Brent Tate has expressed his disappointment at the backlash to his comments surrounding Josh Reynolds' controversial tackle on him in Origin I, saying he only spoke out because of his concerns about player safety.
Tate, who revealed this interstate campaign will almost certainly be his last, was the victim of a lifting tackle involving Blues Josh Reynolds and Beau Scott in the opening match at Suncorp Stadium.
Speaking to reporters after the match, Tate said: "I've never been more frightened in all my life" and that he feared he would end up in a "hospital bed", in a reference to Newcastle forward Alex McKinnon's broken neck.
The comments have been seized upon by Blues identities, with some claiming it a conspiracy to have the Canterbury playmaker rubbed out of Origin II.
Reynolds, who subsequently earned a downgrade at the judiciary which allows him to take his place in the ANZ Stadium encounter, said "I believe what happens on the field stays on the field", while his father, Robbie, claimed it was a "disgrace" that McKinnon's name was continually being dragged into every tackling controversy.
Tate, who has come back from a career-threatening neck injury, said the fallout has been unfair.
"I said my piece. I'm a bit disappointed in how it has all been handled, but that's out of my control," Tate said.
"At the end of the day, I'm just worried about the players' welfare and the game as a whole. That's all I was trying to say, that was my biggest concern.
"I think it's been taken well out of context but good luck to them."
Asked if, as a veteran of the game and the victim of the tackle, whether he had earned the right to comment, the North Queensland three-quarter said: "I have. I've been disappointed about how it's been handled. It's about player welfare and that's my biggest concern. That's all my comments were about, making sure our game is safe to play. That's out of my control, I can't control what people write and say. It has been a bit of a wake up call, I guess."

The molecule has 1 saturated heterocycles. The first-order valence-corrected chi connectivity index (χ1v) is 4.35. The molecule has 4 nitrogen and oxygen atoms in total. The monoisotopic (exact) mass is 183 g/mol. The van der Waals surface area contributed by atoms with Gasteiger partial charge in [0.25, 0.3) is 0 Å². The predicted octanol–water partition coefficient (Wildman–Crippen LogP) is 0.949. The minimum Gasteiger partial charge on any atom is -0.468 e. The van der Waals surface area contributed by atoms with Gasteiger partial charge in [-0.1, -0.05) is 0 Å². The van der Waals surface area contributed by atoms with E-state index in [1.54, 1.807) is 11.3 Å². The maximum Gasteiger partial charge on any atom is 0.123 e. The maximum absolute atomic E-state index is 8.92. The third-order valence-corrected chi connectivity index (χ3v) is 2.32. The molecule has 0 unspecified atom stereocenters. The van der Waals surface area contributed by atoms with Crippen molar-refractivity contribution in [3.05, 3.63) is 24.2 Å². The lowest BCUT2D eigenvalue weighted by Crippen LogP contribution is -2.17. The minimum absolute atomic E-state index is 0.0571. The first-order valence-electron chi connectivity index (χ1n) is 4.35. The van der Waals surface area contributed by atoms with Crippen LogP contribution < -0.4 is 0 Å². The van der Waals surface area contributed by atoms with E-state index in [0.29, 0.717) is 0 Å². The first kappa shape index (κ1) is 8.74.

Speaking after last year's Origin series, Tate indicated he would continue to make himself available for the Maroons until selectors opted to overlook him.
However, the 32-year-old has subsequently had a change of heart due to the toll the marquee matches were taking.
"The way I feel at the moment, yeah," he said when asked if his will be his last series. "I'll enjoy it as much as I have previously, but ... [it's taxing] physically and also mentally.
"I'm enjoying it still, don't get me wrong, but it's just getting harder. I'm also aware too that they're getting to a stage where they need to bring some young guys through. At the end of the day, you never know, but I'd be very surprised if I was playing rep footy next year."
Tate had a first-hand view of the form of Parramatta centres Willie Tonga and Will Hopoate, who are in contention for centre berths for the Maroons and Blues respectively. The Cowboys veteran said both would acquit themselves well if chosen.
"Obviously Tong wouldn't let anyone down if he got the chance and I thought Hoppa played really well, he carried the ball strongly," he said.
"We targeted that side and he played really well. Either one of them wouldn't look out of place, that's for sure."